In 1995, Kim Feerer was an award-winning public elementary school teacher in California, who despite her professional successes, found herself deeply unsatisfied with the quality of her relationships with her students. In the course of exploring various educational philosophies and methods, she discovered Maria Montessori’s theories of education – and was drawn at once to the close bond between teachers and students, the happy industry of the children and the academic rigor of the program. In 1998 Kim became certified as a primary teacher (ages 3 to 6), and in 2001, as a lower elementary teacher (ages 6 to 9), through the American Montessori Society.

In 1999, Kim founded Cedar Tree Montessori Elementary School, in Bellingham, Washington. The 501 (c) (3) non-profit started with a four-member board, including Kim. The entering class of the 1999 – 2000 school year was composed of eight children, kindergarten through first grade. Cedar Tree was a one-room school: a lone 30 foot by 30 foot portable set in the gravel parking lot of a local church.

Five years later, in 2005, the Cedar Tree Upper Elementary was born in a 15 foot by 30 foot trailer across the parking lot from the first classroom.

Cedar Tree’s reputation for excellence spread quickly. By 2007 the Lower Elementary and Upper Elementary combined enrollment had swelled to 40. Two part-time Assistant Teachers joined Kim in the Lower Elementary classroom. Kim, in her capacity as administrative Head of School, made an office out of her Honda: she kept files in her car, and sat there to make phone calls.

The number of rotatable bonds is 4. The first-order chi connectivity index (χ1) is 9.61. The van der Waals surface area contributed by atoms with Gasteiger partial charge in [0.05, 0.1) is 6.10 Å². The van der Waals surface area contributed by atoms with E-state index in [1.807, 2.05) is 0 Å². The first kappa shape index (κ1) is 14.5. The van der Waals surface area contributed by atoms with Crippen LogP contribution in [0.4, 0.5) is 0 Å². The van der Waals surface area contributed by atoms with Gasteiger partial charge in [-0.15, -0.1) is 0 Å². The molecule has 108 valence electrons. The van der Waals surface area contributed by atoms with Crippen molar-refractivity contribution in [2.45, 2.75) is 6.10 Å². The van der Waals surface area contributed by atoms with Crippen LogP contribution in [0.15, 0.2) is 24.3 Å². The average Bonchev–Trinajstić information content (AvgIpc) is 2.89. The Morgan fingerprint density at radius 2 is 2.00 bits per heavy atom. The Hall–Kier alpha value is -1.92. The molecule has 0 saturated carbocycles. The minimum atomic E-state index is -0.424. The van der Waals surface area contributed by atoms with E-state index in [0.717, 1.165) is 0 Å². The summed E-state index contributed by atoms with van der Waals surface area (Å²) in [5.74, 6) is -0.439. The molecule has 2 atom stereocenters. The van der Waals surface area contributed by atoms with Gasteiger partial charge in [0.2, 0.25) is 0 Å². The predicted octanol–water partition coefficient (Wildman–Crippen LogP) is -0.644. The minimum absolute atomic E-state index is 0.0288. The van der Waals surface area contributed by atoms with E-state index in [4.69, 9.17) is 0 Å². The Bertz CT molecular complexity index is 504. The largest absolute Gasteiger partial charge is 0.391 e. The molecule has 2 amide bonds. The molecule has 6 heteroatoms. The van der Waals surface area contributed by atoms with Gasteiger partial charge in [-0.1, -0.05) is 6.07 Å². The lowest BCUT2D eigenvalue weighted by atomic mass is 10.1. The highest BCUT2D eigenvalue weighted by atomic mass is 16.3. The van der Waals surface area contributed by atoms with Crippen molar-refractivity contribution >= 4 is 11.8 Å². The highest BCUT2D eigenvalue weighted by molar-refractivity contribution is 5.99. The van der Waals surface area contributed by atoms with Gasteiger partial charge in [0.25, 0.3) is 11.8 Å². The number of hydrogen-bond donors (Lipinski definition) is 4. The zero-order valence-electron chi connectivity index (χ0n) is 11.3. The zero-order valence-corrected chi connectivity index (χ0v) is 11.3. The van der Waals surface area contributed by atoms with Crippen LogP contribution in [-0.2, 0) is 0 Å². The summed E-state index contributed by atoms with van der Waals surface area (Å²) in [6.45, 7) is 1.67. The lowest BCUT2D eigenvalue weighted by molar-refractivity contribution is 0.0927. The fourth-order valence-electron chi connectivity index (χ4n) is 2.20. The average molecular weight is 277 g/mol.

The need for a larger and more permanent location was obvious. Moreover, in 2006 due to leasing arrangements with the hosting church, the Upper Elementary classroom had to move “off campus,” to the garden room of a Montessori preschool across town. The Lower and Upper Elementary classes remained physically separated for one year.

In 2005, the Board and parent community launched a capital campaign and a search for a new home for Cedar Tree.

In 2006, the Alliance for Alternative Education (AAE), an independent group of investors purchased a church building on the corner of Broadway and Irving, and established a lease agreement with Cedar Tree. Cedar Tree entered the final phase of the capital campaign, ultimately raising a combined $93,000 over two years.

In 2008, a renovation of the building began. Dan Coffey, owner of Coffey Construction – and alumni Cedar Tree parent – was hired by the Board as General Contractor. All work was done at cost (with no added profit margin); in addition, the company loaned Cedar Tree approximately $16,000. The generous volunteer labor of Cedar Tree families also helped to keep project costs down. Another family donated almost $10,000 toward grounds improvements, landscaping and play area structures.

On a sunny September morning, the new Cedar Tree Montessori campus welcomed the 2007/2008 Upper and Lower Elementary classes. The new building boasted an administration office, a generous foyer/entry, a sunlit Lower Elementary classroom with soaring ceilings, and an Upper Elementary classroom with a kitchen, a storage room, and a modest, but beautiful, outdoor patio/amphitheater.

Kim Feerer, our Director, Founder and Lead Lower Elementary teacher was recognized as a finalist in the 2015 Professional Woman of the Year by the Whatcom Women in Business organization.

Today, Cedar Tree Montessori, is a state and federal non-profit institution, under 501 (c) (3) tax code.  Our nonprofit number is 91-1953283. Your donations and contributions to fundraisers are tax deductible.